I will not stand again, says Sudan's Bashir

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President Omar al-Bashir, the iron-fisted leader who has ruled Sudan for 22 years, will not stand for re-election, Rabie Abdul Ati, his spokesman, has told Agence-France Presse. Mr Ati denied that the decision was connected with the unrest in the region. "He is not under pressure," he said.

The decision will have little immediate effect as Mr Bashir won a new five-year term in elections last April, in a process that was widely seen as flawed. But it may prevent student protests, currently limited but spirited, from turning into a wider referendum on Mr Bashir's rule.

Mr Bashir seized power in a bloodless coup in 1989. Although his often colourful appearances at home still attract huge cheering crowds, he is reviled by rights groups and the West for his role in the Darfur conflict, and is wanted by the International Criminal Court on charges of genocide.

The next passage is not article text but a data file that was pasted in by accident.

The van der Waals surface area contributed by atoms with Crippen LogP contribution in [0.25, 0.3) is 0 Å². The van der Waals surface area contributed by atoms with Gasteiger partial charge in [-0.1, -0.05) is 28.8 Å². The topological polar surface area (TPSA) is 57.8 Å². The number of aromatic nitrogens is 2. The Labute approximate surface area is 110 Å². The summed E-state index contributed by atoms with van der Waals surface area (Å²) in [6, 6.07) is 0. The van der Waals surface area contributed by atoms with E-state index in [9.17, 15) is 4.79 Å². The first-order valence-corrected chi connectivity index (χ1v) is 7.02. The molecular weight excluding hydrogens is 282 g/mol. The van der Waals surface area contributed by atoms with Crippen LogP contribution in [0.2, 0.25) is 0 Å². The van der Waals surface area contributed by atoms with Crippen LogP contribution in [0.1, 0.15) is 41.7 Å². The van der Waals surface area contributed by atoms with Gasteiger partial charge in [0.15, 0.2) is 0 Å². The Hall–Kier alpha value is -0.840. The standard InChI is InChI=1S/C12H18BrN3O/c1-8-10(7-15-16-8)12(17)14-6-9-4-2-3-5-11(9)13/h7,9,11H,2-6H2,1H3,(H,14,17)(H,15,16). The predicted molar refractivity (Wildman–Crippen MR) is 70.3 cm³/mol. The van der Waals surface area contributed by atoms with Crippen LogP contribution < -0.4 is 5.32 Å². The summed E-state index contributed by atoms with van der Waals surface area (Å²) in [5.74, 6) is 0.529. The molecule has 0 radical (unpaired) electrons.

Meanwhile, in northern Morocco, five charred bodies were found in a bank set ablaze during protests there. Nearly 130 people, 115 of those from the security forces, were injured throughout Morocco on Sunday.

The continued unrest in Bahrain prompted the ruling Khalifa family to cancel the country's Formula One Grand Prix, which was to open the season on 13 March.